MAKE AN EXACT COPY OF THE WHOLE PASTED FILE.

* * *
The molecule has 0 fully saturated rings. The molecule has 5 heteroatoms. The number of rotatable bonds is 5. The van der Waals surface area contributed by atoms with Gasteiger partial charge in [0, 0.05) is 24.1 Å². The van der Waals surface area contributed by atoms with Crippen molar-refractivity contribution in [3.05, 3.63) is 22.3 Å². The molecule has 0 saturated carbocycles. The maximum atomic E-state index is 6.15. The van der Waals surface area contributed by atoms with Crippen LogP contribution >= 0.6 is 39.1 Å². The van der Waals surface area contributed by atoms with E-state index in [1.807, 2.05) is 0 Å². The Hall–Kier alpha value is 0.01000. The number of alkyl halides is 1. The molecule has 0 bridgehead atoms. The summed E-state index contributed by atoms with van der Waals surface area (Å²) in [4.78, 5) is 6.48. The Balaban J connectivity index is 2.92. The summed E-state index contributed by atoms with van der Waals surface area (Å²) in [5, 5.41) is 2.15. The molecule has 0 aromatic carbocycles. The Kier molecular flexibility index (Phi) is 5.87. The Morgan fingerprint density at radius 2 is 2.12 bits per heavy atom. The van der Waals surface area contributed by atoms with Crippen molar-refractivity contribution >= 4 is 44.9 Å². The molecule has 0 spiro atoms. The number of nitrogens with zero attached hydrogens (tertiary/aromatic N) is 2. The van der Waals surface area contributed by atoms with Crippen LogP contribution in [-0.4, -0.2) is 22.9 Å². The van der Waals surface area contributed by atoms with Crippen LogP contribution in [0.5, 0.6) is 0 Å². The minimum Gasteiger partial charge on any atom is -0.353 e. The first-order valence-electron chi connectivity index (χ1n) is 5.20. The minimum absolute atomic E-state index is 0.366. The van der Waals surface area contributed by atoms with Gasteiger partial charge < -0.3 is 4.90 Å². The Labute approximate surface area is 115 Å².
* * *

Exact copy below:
The molecule has 0 fully saturated rings. The molecule has 5 heteroatoms. The number of rotatable bonds is 5. The van der Waals surface area contributed by atoms with Gasteiger partial charge in [0, 0.05) is 24.1 Å². The van der Waals surface area contributed by atoms with Crippen molar-refractivity contribution in [3.05, 3.63) is 22.3 Å². The molecule has 0 saturated carbocycles. The maximum atomic E-state index is 6.15. The van der Waals surface area contributed by atoms with Crippen LogP contribution >= 0.6 is 39.1 Å². The van der Waals surface area contributed by atoms with E-state index in [1.807, 2.05) is 0 Å². The Hall–Kier alpha value is 0.01000. The number of alkyl halides is 1. The molecule has 0 bridgehead atoms. The summed E-state index contributed by atoms with van der Waals surface area (Å²) in [4.78, 5) is 6.48. The Balaban J connectivity index is 2.92. The summed E-state index contributed by atoms with van der Waals surface area (Å²) in [5, 5.41) is 2.15. The molecule has 0 aromatic carbocycles. The Kier molecular flexibility index (Phi) is 5.87. The Morgan fingerprint density at radius 2 is 2.12 bits per heavy atom. The van der Waals surface area contributed by atoms with Crippen molar-refractivity contribution >= 4 is 44.9 Å². The molecule has 0 spiro atoms. The number of nitrogens with zero attached hydrogens (tertiary/aromatic N) is 2. The van der Waals surface area contributed by atoms with Crippen LogP contribution in [-0.4, -0.2) is 22.9 Å². The van der Waals surface area contributed by atoms with Crippen LogP contribution in [0.5, 0.6) is 0 Å². The minimum Gasteiger partial charge on any atom is -0.353 e. The first-order valence-electron chi connectivity index (χ1n) is 5.20. The minimum absolute atomic E-state index is 0.366. The van der Waals surface area contributed by atoms with Gasteiger partial charge < -0.3 is 4.90 Å². The Labute approximate surface area is 115 Å².